Sunday, March 10, 2013

Nighty Night: Attending to Digestion for Better Sleep

An ever growing catalog of research shows diminished sleep is associated with poor performance, memory loss, weight gain, more accidents during the day, depression, slower healing, aging skin, and in some cases serious diseases. This is not a happy list.

In Ayurveda, digestion is key to restful and satisfying sleep. While these may seem unrelated, completing physical, mental, and emotional digestion in advance of going to bed can make it easier to fall asleep and facilitate complete rest.
 
Here’s how the Himalayan Institute’s Carrie Demers, MD, who uses Ayurveda in her medical practice, explains problems with sleep: “At some level—whether it’s physical, mental, or emotional—we haven’t finished extracting what is helpful to us and eliminating what is indigestible."

In Western culture there is a constant gnawing to consume more, when often what we need is to digest what’s already there. Whatever we take in through our senses—food, experiences, sounds, visual stimuli, information, conversation, and more—requires assimilation. Sifting needed nourishment from what is not serving us is what brings eventual release from “stuck-ness” in the mind and body.

The Roots of Physical, Mental, and Emotional Indigestion 

At the physical level, sleep can be hampered when we haven’t fully processed the foods we’ve eaten during the day. Late night eating, unhealthful foods, or weak digestion can result in heartburn, gas, or some other discomfort. While this is going to happen occasionally, a regular practice of too much food or drink, foods that are too spicy, greasy, or rich, especially just before bedtime, can interfere with sleep. Learn more.

Sometimes, we simply have trouble letting go of the day and its tasks. Mental indigestion is when the mind keeps working, unable to shut off the day’s activities, or continues to replay some event that happened during the day. Usually it’s something we can’t settle or let go of to allow for mental satisfaction or release. This circular kind of processing or anxiety may result in trouble getting to sleep and then waking up between 2:00am and 4:00am and finding it hard to fall back to sleep.

Finally, undigested emotions, perhaps grief, anger, or other strong and painful feelings, can pop up just as we get in to bed. These often unpleasant or unresolved emotions may be the residue of events that have occurred some time ago, but continue to keep us awake at night. Loss of a loved one, a relationship, a job, or regrets about something in the past can resurface when we come to rest. These undigested experiences may cause resistance in going to bed, insomnia, or restless and fitful sleep.


Bed Time “Digestive” Practices for Better Sleep

Bring awareness to what is preventing sufficient sleep. Then begin to establish consistent digestion in all areas. Give one or more of these a try. Start with the one that resonates for you.
  • Stick to lighter meals in the evening. This includes ending meals 2-3 hours before bedtime. Replace spicy foods or other foods that create discomfort or take a long time to digest with lighter fare. And make sure you are sufficiently hydrated throughout the day.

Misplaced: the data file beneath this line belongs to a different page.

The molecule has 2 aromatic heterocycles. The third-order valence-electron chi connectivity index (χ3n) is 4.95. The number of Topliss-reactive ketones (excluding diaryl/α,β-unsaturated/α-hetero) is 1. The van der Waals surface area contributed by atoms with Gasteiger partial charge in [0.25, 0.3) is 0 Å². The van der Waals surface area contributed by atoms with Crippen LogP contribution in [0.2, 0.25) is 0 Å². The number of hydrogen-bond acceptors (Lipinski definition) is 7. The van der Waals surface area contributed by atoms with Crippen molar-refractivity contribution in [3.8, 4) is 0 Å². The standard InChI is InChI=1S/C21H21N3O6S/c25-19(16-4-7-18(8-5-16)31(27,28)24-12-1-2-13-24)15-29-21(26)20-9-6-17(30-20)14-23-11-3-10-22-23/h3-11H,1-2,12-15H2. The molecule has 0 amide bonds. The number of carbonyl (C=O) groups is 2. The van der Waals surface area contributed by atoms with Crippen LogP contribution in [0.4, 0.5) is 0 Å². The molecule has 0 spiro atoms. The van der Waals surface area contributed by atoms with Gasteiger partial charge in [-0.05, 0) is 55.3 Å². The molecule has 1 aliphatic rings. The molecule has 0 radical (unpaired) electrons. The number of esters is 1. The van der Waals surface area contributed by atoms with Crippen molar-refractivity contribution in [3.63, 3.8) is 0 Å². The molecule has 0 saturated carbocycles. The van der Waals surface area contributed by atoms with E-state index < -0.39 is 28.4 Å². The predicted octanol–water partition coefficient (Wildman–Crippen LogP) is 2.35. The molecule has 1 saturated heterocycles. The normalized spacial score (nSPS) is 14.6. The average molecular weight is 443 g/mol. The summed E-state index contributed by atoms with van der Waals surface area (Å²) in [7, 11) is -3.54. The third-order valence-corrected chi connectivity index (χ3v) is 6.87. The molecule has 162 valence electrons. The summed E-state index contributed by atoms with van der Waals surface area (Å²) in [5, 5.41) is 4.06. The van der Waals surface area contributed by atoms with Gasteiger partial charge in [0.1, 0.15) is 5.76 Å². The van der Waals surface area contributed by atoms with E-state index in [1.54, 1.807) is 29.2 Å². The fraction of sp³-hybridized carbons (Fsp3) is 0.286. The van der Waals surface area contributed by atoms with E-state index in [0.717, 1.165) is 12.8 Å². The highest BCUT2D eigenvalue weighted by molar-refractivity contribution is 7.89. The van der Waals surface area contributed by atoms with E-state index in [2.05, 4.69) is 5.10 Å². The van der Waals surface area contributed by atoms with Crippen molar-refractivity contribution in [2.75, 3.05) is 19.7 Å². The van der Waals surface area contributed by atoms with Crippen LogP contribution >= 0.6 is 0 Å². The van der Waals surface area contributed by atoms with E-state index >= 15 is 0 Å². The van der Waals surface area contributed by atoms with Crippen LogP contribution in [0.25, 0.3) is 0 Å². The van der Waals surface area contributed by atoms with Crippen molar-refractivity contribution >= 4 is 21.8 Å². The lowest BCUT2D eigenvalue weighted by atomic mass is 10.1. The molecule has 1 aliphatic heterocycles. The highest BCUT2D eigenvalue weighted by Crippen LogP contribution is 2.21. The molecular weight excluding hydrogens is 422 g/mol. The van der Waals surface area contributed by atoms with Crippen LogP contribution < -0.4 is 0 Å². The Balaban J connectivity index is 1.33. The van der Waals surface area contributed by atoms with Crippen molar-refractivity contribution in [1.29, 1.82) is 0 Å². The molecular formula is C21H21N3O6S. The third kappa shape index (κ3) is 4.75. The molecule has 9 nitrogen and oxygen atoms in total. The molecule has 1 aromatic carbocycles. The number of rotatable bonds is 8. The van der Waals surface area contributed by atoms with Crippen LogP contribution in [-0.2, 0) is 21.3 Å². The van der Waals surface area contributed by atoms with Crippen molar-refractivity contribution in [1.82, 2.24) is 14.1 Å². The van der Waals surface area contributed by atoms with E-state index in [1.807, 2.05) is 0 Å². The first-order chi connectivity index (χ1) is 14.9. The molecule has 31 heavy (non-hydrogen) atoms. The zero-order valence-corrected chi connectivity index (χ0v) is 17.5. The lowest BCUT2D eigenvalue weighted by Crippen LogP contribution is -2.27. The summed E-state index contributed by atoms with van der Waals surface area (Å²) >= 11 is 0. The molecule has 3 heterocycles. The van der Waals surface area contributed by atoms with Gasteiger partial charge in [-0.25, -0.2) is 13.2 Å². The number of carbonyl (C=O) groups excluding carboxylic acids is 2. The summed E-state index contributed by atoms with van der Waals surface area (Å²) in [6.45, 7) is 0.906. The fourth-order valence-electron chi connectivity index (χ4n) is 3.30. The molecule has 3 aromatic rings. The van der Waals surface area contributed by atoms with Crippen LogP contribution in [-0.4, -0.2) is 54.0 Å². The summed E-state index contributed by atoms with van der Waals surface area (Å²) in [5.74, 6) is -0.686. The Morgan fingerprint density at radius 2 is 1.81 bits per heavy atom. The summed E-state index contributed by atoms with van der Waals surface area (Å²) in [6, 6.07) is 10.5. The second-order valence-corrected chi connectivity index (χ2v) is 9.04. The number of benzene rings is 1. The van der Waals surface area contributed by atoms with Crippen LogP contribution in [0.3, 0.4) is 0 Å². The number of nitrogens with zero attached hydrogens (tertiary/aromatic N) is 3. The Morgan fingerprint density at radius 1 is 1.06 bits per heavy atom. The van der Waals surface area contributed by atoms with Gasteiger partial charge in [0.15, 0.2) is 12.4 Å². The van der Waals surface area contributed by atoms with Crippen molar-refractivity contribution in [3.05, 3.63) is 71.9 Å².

• Avoid mental and physical stimulants. Power down all screens—computer, smart phone, television, etc. Leave difficult discussions or problem solving for the morning when you are fresher. If you worry that you’ll forget something that has to be done or feel overwhelmed, organize tasks for the next day and then be present for sleep. And avoid caffeine and alcohol several hours before bedtime.
  • Start the process of getting to bed earlier. While this may not be possible for everyone, the goal is to be more in sync with the Ayurvedic clock to take advantage of natural, healing rhythms. Begin to wind down starting at 6:00pm culminating in bed around 10:00pm, avoiding the “second wind” that can begin around the same time. The time between 10:00pm and 2:00am is when the body does much of its physical digestion and rebuilding of tissue, followed by an active dream period from 2:00am and 6:00am when more mental and emotional thoughts are digested.
  • Try a restorative yoga pose. In general, a regular yoga practice or exercise routine is helpful for more restful sleep. And walking or running outside takes advantage of the natural healing powers of the sun. If you’re having trouble settling before bed, try viparita karani (in photo above) or “legs up the wall.” As it is calming to the nervous system and restorative, it will immediately take anxiety down a notch.
  • Apply soothing strategies. Massage the soles of the feet with a warm, aromatic essential oil. The bottoms of the feet are connected to all parts of the body so a foot massage is especially calming. A hot bath, with essential oils, such as lavender, can also allow for deep relaxation and “letting go.” Or try a warm, non-caffeinated beverage, like Almond Milk.
  • Let go to the lull of your breath. Instead of counting sheep, try a variation on Diaphragmatic breathing, or “belly breathing.” It’s an easy way to activate the parasympathetic nervous system and tell the body it’s safe to rest. Place your hands on the navel center to feel the expansion in the abdomen and lower ribcage. Slowly begin to extend the exhale until it becomes twice as long as the inhale. This 1:2 breath is especially helpful for insomnia. Then begin the following (from the Himalayan Institute):
    • Take 8 breaths lying on your back
    • Take 16 breaths lying on your right side
    • Take 32 breaths lying on your left side. 
Finally, there’s nothing quite like climbing in to a freshly-make bed with clean sheets to make you feel all is right with the world. Yum.  


 
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